If This Poem was My Body

I’d stretch it out long, 

rub my I’s

and then shake my sheets

so they flap all loose and silly. 

I’d stretch my arms way up

over my head, shooting schemes 

from my fingertips 

like an illustration of a lightbulb’s trajectory.

If this poem was my body, I’d seek

out my edges 

so that I’d know 

where to jump and then point

my feet into parenthesis 

And declare myself multiple.

(What is not my body or my poem

requires that I shrink it down 

to boxes 

on a one-sided form:

check off here or here. No-

body claims one  

without opening an infinity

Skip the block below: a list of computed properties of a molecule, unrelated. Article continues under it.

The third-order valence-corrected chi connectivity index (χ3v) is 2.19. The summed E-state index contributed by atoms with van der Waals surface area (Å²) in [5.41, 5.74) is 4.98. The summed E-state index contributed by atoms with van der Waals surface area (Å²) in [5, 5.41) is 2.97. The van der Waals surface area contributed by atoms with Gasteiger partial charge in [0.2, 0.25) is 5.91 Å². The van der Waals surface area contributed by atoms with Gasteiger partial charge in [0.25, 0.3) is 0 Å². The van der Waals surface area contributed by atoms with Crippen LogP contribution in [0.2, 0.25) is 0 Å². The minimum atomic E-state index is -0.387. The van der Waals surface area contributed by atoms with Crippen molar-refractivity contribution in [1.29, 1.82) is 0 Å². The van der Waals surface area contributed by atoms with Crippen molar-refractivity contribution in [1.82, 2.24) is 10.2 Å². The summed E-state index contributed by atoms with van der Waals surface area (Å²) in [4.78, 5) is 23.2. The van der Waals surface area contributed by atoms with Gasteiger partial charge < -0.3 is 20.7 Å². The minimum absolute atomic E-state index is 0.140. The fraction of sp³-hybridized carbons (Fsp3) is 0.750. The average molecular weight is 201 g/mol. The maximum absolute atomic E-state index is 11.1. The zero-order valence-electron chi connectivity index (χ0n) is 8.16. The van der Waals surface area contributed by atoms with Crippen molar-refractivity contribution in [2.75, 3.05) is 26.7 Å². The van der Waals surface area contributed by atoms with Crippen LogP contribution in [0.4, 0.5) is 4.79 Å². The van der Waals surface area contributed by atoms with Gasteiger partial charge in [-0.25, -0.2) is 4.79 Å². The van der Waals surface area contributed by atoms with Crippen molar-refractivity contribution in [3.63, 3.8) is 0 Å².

Other, if so explain …

What constellations our bodies contain.)

And if this poem was my body, 

I’d want to stand too close to you 

yet I’d overcompensate by standing too far away; 

I suppose that’s why 

my poem goes  

without my body —

a grown child leaving home.

This poem is 

and is not 

my body, flies away,

belongs to,

is liberated from 

my skies 

from which I’ve plucked

every word.

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